Ramirez-Rubio and colleagues [9] offer an approach to facilitate policy coherence and coordination by designing an operational framework that bridges urban policies (SDG 11) and public health planning (SDG 3). By using Health in All Policies in the context of SDG implementation, they explore different approaches to better anticipate the impacts of urban design on health and health equity. These approaches include capturing the quantitative burden of disease at city-levels, undertaking health impact assessments, and involving citizen and other stakeholders to inform an integration of health recommendations within urban policy. Their framework clarifies links between the social determinants of health, environmental exposures, behaviour, health outcomes, and urban policies corresponding to 15 SDGs and 38 targets. Their work supports design of policies that promote active transportation, urban greening, and healthy public open spaces, drawing on examples from several countries.

Implementation of intersectoral action

Having frameworks to guide intersectoral action is essential, but implementation can remain a challenge despite knowing downstream health impacts of investment in non-health sectors. McGuire et al. [10] take on this challenge by reviewing co-financing models for intersectoral action, usually involving health, education, and social care sectors. Cost-effectiveness estimates are complicated when impacts do not fall strictly within one sector’s purview, and the co-benefits can then be more difficult to sell. Innovative models from six countries suggest that pooling budgets across sectors, including non-public and international payers, can offset flatlining global development assistance for health, and optimize public spending.

Another financing mechanism explored in the special issue is taxation. Hangoma and Surgey [18] examine sin taxes in Zambia, and the importance of intersectoral action to identify its co-benefits. Such taxes undertaken to reach health targets may nonetheless be challenged by arguments of their negative impact on other SDG targets related to employment, economic growth, and poverty elimination. Responding to this potential challenge, their paper examines the possible effect of Zambia’s sugar tax intended to reduce non-communicable diseases (NCDs) (SDG 3.4), in light of commitments to increase employment (SDG 8.5) and economic growth (SDG 8.1). They found no reliable evidence of contradiction between these targets, at least at this time, likely owing to the low level of sugar taxation. They caution about the need for care in setting taxation policies in order to maximize co-benefits, arguing that this may demand moderation in tax measures.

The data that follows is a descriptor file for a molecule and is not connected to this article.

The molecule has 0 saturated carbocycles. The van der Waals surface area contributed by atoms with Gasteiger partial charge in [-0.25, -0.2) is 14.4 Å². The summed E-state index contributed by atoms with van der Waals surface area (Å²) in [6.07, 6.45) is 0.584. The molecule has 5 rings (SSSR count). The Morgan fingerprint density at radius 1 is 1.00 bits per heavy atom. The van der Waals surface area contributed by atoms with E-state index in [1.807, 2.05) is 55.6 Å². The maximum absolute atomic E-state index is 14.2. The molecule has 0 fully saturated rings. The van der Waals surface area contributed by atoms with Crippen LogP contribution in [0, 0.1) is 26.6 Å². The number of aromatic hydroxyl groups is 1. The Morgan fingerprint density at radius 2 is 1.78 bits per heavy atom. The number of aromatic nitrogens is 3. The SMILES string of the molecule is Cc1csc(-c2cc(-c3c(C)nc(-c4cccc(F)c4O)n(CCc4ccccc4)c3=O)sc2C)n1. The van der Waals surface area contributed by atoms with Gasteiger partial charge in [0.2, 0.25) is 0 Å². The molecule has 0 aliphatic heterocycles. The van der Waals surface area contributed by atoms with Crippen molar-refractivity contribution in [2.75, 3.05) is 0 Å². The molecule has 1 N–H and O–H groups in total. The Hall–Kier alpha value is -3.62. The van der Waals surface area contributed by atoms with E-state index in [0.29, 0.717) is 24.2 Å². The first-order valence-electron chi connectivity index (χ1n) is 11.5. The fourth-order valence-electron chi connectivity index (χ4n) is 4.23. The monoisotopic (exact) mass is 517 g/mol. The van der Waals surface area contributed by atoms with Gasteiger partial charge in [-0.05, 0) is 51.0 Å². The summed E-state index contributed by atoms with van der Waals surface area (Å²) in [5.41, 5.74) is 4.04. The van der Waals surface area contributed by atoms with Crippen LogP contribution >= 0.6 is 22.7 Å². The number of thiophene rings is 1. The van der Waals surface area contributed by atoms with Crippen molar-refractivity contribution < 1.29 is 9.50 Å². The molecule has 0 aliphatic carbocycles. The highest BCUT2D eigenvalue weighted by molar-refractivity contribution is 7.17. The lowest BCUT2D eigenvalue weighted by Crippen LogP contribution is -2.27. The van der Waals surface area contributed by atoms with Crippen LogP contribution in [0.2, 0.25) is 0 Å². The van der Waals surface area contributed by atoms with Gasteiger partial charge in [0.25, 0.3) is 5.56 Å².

Wright and colleagues [15] further expand on contradictions and conflicts of interest in intersectoral action by examining the circular economy (CE) and its potential positive and negative health impact. CE counters the traditional model of “take, make and dispose” and calls for cyclical use of materials. Implementation of CE in LMICs is often driven by poverty and unemployment and can impose health risks including exposure to hazardous and toxic work environments, conditions, emissions, and materials, as well as infectious diseases. Despite these challenges, CE has the potential to contribute toward SDG achievement, especially by mitigating climate change and reducing poverty in LMICs, insofar that it is contextualized and implemented appropriately. That policymakers, industry, and health sectors must define the mechanisms to protect vulnerable populations from potential negative health impacts is an imperative is clear—and such decisions must be made with full agency from the public to move toward responsible consumption and production (SDG 12) and positive synergies for other SDGs.

Echoing some of the critiques of Agenda 2030’s contradictory reliance on continued economic growth to achieve many of the goals, Meurs et al. [16] question whether LICs can attain the minimal suggested level of health spending per capita required to achieve SDG 3 by fulfilling SDG 8.1’s 7% annual economic growth target. They focus on three African countries (Malawi, Uganda, and Tanzania) and show starkly that to fill the health spending funding gap would require unprecedented, unrealistic, and environmentally challenging levels of economic growth. Moreover, health spending from domestic revenue generation would need to be given much greater priority in governments’ budgetary allocations. They also find that recent IMF programs and policy advice to the three countries still emphasize fiscal consolidation and regressive taxation measures, affecting health spending directly and key health determinants indirectly. Their paper underscores the importance of global financing (including all HICs meeting their 0.7% target of ODA spending) if SDG 3 and other social and environmentally protective SDGs are to come near their fulfilment.

Meso and micro level stakeholder engagement

Although global in reach and national in obligation, SDGs are experienced locally. This implies a necessity to negotiate co-benefits and mitigate threats with stakeholders across multiple governance levels. Thus far, papers in this special issue have addressed primarily macro-level (national or internationally comparative) approaches. Tan et al. [11] explore micro- level localisation on intersectoral action to support the SDGs through seven urban-based case studies in Malaysia, two of which are described in some detail. Their research focuses on the use of systems thinking and the creation of causal loop diagrams to create ‘placially explicit systems-based’ SDG activities and measures to overcome difficulties in basing actions solely on generalized (global- or national-level) strategies, targets, and indicators. They suggest that the tools field-tested in their case studies provide new and transdisciplinary ways to understand and act upon the linkages inherent in SDGs and their targets, across sectors and at multiple scales, but with specific reference to improving urban health and well-being.